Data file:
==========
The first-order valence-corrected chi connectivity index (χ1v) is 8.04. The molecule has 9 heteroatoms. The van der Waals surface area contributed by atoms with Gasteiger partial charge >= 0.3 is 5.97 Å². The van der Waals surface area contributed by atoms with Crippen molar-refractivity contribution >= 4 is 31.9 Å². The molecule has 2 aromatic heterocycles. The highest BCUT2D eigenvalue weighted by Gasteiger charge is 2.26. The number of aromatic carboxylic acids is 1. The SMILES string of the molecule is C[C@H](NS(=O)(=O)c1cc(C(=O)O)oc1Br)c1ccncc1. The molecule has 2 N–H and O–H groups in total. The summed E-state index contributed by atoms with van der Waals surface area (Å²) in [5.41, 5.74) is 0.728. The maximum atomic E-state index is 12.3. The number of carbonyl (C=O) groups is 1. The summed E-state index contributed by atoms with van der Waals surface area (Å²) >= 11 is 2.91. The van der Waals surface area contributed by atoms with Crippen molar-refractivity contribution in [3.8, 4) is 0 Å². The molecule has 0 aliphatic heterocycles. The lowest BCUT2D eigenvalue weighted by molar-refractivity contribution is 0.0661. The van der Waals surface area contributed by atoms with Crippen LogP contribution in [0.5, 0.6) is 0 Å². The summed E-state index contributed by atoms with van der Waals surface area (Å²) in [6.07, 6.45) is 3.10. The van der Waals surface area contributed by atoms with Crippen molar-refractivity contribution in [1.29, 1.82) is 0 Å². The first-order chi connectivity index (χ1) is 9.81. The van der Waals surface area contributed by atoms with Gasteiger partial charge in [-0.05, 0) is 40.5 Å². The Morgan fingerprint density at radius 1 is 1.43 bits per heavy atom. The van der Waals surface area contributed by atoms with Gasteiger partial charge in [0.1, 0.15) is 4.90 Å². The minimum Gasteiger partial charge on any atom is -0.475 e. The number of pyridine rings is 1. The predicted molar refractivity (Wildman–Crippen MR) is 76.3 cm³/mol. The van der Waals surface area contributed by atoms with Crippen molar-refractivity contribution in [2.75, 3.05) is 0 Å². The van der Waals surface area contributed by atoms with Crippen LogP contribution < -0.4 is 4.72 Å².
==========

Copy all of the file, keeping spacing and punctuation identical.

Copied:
The first-order valence-corrected chi connectivity index (χ1v) is 8.04. The molecule has 9 heteroatoms. The van der Waals surface area contributed by atoms with Gasteiger partial charge >= 0.3 is 5.97 Å². The van der Waals surface area contributed by atoms with Crippen molar-refractivity contribution >= 4 is 31.9 Å². The molecule has 2 aromatic heterocycles. The highest BCUT2D eigenvalue weighted by Gasteiger charge is 2.26. The number of aromatic carboxylic acids is 1. The SMILES string of the molecule is C[C@H](NS(=O)(=O)c1cc(C(=O)O)oc1Br)c1ccncc1. The molecule has 2 N–H and O–H groups in total. The summed E-state index contributed by atoms with van der Waals surface area (Å²) in [5.41, 5.74) is 0.728. The maximum atomic E-state index is 12.3. The number of carbonyl (C=O) groups is 1. The summed E-state index contributed by atoms with van der Waals surface area (Å²) >= 11 is 2.91. The van der Waals surface area contributed by atoms with Crippen molar-refractivity contribution in [3.8, 4) is 0 Å². The molecule has 0 aliphatic heterocycles. The lowest BCUT2D eigenvalue weighted by molar-refractivity contribution is 0.0661. The van der Waals surface area contributed by atoms with Crippen LogP contribution in [0.5, 0.6) is 0 Å². The summed E-state index contributed by atoms with van der Waals surface area (Å²) in [6.07, 6.45) is 3.10. The van der Waals surface area contributed by atoms with Crippen molar-refractivity contribution in [1.29, 1.82) is 0 Å². The first-order chi connectivity index (χ1) is 9.81. The van der Waals surface area contributed by atoms with Gasteiger partial charge in [-0.05, 0) is 40.5 Å². The Morgan fingerprint density at radius 1 is 1.43 bits per heavy atom. The van der Waals surface area contributed by atoms with Gasteiger partial charge in [0.1, 0.15) is 4.90 Å². The minimum Gasteiger partial charge on any atom is -0.475 e. The number of pyridine rings is 1. The predicted molar refractivity (Wildman–Crippen MR) is 76.3 cm³/mol. The van der Waals surface area contributed by atoms with Crippen molar-refractivity contribution in [2.75, 3.05) is 0 Å². The van der Waals surface area contributed by atoms with Crippen LogP contribution < -0.4 is 4.72 Å².